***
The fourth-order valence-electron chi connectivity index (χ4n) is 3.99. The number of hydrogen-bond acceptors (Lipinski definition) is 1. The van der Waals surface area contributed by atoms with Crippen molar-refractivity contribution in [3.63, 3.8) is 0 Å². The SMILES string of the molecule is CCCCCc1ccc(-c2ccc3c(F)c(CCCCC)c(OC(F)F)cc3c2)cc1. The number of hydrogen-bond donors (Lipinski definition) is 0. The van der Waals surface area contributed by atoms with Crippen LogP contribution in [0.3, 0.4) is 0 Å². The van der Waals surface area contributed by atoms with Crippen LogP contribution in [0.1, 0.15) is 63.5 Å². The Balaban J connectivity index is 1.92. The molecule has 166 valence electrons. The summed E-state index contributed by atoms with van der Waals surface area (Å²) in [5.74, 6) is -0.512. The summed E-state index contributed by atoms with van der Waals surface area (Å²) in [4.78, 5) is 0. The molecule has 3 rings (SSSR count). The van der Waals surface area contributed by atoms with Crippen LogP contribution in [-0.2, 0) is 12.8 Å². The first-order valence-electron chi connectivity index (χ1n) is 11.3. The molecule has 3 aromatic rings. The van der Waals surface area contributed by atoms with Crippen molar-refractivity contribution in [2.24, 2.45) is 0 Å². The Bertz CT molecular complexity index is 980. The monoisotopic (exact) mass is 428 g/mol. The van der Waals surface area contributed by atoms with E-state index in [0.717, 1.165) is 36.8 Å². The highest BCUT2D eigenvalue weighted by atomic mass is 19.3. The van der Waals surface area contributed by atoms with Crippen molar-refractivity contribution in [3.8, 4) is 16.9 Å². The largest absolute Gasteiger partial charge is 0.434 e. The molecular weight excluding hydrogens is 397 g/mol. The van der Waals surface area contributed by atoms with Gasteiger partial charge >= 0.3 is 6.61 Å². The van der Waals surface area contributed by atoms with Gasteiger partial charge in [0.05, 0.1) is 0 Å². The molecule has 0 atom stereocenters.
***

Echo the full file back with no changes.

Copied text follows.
The fourth-order valence-electron chi connectivity index (χ4n) is 3.99. The number of hydrogen-bond acceptors (Lipinski definition) is 1. The van der Waals surface area contributed by atoms with Crippen molar-refractivity contribution in [3.63, 3.8) is 0 Å². The SMILES string of the molecule is CCCCCc1ccc(-c2ccc3c(F)c(CCCCC)c(OC(F)F)cc3c2)cc1. The number of hydrogen-bond donors (Lipinski definition) is 0. The van der Waals surface area contributed by atoms with Crippen LogP contribution in [0.3, 0.4) is 0 Å². The van der Waals surface area contributed by atoms with Crippen LogP contribution in [0.1, 0.15) is 63.5 Å². The Balaban J connectivity index is 1.92. The molecule has 166 valence electrons. The summed E-state index contributed by atoms with van der Waals surface area (Å²) in [5.74, 6) is -0.512. The summed E-state index contributed by atoms with van der Waals surface area (Å²) in [4.78, 5) is 0. The molecule has 3 rings (SSSR count). The van der Waals surface area contributed by atoms with Crippen LogP contribution in [-0.2, 0) is 12.8 Å². The first-order valence-electron chi connectivity index (χ1n) is 11.3. The molecule has 3 aromatic rings. The van der Waals surface area contributed by atoms with Crippen molar-refractivity contribution in [2.24, 2.45) is 0 Å². The Bertz CT molecular complexity index is 980. The monoisotopic (exact) mass is 428 g/mol. The van der Waals surface area contributed by atoms with E-state index in [0.717, 1.165) is 36.8 Å². The highest BCUT2D eigenvalue weighted by atomic mass is 19.3. The van der Waals surface area contributed by atoms with Crippen molar-refractivity contribution in [3.8, 4) is 16.9 Å². The largest absolute Gasteiger partial charge is 0.434 e. The molecular weight excluding hydrogens is 397 g/mol. The van der Waals surface area contributed by atoms with Gasteiger partial charge >= 0.3 is 6.61 Å². The van der Waals surface area contributed by atoms with Gasteiger partial charge in [0.05, 0.1) is 0 Å². The molecule has 0 atom stereocenters.